Baltimore has been given a road map to reform by the Department of Justice, and Wednesday morning, city officials began reacting to the DOJ report's findings.
Here's a smattering of those reactions.
Mayor Stephanie Rawlings-Blake
"Today marks an important step on our path to reform. With the release of its Findings Report, the Department of Justice is sharing with the community, the City government, and our Police Department the conclusions of its fourteen-month investigation, an inquiry that I asked for last May. The findings are challenging to hear. The report identifies significant problems in the Department. But the transparency the Report offers is crucial if we are going to improve. Policing issues have taken on a new urgency in the national discussion in light of the tragic shootings in recent weeks as well as recent developments in our own City. It is so very important that we get this right. This Report's assessment and the follow-up to it will help us heal the relationship between our police and our community.
We have not been standing by while this inquiry was underway. Indeed, some of these reforms began before I asked the DOJ to investigate the Department. The City has taken the first steps in a long path to reform, and has begun to see real benefits: Our Police Department is already making significant changes. The community is providing valuable insights. Officers and citizens are working together to improve our communities and the policing in them. We have a long journey ahead of us, but I am grateful that we could begin the process for change while I was Mayor.
In consultation with policing experts and stakeholders in the community, we have revised twenty-six key policies, including the Department's important Use of Force policy. We are now training all officers on these new policies, and we have held additional trainings on key issues that Justice has identified.
We are revamping our approach to officer accountability, including the way that the use of force by officers is reviewed and how officers are disciplined. A number of initiatives are underway to improve the Police Department's transparency and to encourage officers to actively engage with the community. Ways to explore and implement constructive citizen "inclusion" in the Department's disciplinary process remain under active discussion. Finally, we are investing in technology and infrastructure to modernize the Police Department. The BPD has begun retrofitting transport vans to improve safety for occupants and officers as well as installing recording cameras inside the vans. We have completed a body-worn cameras pilot program and will roll out cameras for all officers within the next two years.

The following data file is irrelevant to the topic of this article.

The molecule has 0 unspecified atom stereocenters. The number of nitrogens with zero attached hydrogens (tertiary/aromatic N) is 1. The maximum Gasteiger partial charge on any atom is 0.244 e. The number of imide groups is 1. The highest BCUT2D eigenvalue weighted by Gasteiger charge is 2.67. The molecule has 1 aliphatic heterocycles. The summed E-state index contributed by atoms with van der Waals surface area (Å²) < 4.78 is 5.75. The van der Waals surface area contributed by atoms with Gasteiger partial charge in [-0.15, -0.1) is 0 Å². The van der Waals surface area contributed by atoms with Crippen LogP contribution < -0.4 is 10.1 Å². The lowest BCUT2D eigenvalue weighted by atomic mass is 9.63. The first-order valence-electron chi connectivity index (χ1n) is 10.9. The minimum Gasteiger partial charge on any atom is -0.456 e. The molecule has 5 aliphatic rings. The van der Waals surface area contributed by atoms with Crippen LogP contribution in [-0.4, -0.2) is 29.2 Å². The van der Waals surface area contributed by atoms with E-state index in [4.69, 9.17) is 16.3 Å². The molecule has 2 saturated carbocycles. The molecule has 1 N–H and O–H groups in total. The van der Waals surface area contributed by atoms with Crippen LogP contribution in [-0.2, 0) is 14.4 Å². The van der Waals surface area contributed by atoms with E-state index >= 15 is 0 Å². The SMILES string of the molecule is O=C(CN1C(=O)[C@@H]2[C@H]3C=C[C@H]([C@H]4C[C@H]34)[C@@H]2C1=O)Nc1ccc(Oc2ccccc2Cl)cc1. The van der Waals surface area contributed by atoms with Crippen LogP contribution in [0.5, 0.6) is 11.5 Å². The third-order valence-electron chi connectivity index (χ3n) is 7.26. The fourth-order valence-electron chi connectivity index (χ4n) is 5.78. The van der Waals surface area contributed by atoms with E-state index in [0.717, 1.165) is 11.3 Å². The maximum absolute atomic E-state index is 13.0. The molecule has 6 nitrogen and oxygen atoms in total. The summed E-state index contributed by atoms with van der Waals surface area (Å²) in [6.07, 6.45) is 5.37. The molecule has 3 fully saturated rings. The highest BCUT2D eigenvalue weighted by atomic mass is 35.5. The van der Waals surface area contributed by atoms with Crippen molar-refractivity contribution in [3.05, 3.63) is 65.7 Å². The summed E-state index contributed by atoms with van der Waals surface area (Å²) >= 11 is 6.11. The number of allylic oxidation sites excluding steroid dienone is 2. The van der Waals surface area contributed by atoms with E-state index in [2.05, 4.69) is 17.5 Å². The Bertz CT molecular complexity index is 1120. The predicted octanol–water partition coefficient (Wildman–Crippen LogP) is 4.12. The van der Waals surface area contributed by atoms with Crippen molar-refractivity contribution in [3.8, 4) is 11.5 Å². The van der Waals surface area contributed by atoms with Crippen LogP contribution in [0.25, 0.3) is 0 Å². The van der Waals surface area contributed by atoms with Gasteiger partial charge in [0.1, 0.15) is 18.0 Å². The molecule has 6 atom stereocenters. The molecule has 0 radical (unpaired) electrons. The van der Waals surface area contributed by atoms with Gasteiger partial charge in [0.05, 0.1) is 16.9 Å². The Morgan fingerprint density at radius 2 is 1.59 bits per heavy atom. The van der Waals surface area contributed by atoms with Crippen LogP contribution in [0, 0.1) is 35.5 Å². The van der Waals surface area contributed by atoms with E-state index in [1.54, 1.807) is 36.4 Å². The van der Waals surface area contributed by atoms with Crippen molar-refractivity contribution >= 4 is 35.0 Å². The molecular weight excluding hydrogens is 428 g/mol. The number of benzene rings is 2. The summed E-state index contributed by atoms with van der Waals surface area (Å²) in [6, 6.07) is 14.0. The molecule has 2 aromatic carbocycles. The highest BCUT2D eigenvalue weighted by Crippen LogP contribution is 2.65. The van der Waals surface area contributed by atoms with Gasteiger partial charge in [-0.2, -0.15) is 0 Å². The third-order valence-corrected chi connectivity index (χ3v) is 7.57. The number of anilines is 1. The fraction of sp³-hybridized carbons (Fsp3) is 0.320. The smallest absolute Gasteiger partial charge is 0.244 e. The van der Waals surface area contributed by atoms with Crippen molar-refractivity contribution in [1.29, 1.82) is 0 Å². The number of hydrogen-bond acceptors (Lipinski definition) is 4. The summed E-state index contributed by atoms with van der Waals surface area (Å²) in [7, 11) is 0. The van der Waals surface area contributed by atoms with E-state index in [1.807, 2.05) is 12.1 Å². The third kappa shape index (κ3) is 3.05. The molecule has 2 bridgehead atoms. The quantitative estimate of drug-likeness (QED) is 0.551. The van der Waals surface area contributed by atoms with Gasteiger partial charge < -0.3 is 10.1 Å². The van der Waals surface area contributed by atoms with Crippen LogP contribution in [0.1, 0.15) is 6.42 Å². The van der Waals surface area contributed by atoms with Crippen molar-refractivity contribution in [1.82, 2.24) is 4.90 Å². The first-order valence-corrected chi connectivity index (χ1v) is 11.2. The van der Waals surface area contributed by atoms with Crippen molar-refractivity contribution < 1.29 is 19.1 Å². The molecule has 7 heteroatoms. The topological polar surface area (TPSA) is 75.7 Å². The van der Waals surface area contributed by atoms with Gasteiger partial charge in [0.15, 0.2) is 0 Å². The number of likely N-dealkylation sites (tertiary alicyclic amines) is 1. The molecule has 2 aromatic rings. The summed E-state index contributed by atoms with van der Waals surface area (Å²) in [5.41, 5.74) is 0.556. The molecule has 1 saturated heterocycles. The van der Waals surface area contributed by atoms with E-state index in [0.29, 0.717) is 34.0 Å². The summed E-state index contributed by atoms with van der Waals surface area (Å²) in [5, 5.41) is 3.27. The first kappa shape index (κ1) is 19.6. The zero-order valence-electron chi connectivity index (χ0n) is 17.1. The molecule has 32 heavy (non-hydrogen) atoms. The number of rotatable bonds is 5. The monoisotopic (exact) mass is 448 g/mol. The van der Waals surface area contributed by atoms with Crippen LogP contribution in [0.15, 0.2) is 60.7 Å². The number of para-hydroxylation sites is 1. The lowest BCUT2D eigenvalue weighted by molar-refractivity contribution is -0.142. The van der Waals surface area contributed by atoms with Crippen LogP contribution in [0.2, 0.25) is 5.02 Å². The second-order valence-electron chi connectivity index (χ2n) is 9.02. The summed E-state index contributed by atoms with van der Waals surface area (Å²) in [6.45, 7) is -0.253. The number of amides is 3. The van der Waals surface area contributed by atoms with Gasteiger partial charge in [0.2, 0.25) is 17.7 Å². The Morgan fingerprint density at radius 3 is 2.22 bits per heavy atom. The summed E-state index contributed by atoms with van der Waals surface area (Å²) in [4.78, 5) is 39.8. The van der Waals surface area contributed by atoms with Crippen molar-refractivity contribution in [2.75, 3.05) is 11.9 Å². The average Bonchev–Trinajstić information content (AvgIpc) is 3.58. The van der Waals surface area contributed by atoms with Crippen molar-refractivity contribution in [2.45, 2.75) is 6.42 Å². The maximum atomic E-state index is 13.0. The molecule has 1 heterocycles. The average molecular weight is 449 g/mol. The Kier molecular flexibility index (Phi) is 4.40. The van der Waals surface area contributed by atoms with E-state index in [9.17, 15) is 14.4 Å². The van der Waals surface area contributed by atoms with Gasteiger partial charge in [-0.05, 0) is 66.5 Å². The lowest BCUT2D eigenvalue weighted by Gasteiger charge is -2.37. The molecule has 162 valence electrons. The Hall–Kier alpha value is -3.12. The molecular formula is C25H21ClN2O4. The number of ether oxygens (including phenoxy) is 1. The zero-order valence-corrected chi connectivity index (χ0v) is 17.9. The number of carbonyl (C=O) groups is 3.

Much remains to be done. Change will not happen overnight. But our efforts have started the necessary process of change. They re-affirm this City's commitment to a Police Department that both protects our citizens and respects their rights.
In this hope and expectation, I know that I am joined by the City Council and particularly its President, Jack Young, who have supported our work with the Department of Justice to improve our Police Department.
I thank Principal Deputy Assistant Attorney General Gupta for the Justice Department's recognition of our reform efforts. And, I appreciate her acknowledgement of our extraordinary cooperation with the Department as it conducted its investigation. We are very pleased that, as a result of our work together, this investigation has been completed in fourteen months, a very rapid pace for these investigations for a police department of this size. We committed ourselves to working collaboratively with the Department of Justice and are grateful to have earned its trust.
Our Police Commissioner, Kevin Davis, and his command staff and officers at every level, have worked tirelessly to steer the Police Department on the path to reform. I am confident that, with the Findings Report as a blueprint and the partnership of the Department of Justice, the Baltimore City Police Department will become a model Police Department.
I want to thank the Department of Justice team, the Police Department, my staff, and our counsel for their hard work through this process. We will continue to work together so that Baltimore can move as quickly as possible toward full-scale implementation of the recommended reforms.
Over the next few months, we will put in place a concrete plan for change and a new culture – for the good of the City, the Police Department and the people it protects."
Gene Ryan, president of Baltimore City FOP Lodge 3
As a proud member of the Baltimore Police Department for over thirty years, and having spent my entire career on the street and now as president of Baltimore City FOP Lodge 3, I will not allow the Department of Justice to lay blame on the shoulders of the dedicated men and women of the Baltimore Police Department.
Make no mistake, while today's findings ... is disturbing to citizens and police officers alike, it is a clear indictment of the failed leadership at all levels of city government. While many will attempt to cast blame on the police officer working the street, the Department of Justice states in their Executive Summary, and we agree, that this failure is the result of "systemic deficiencies at BPD."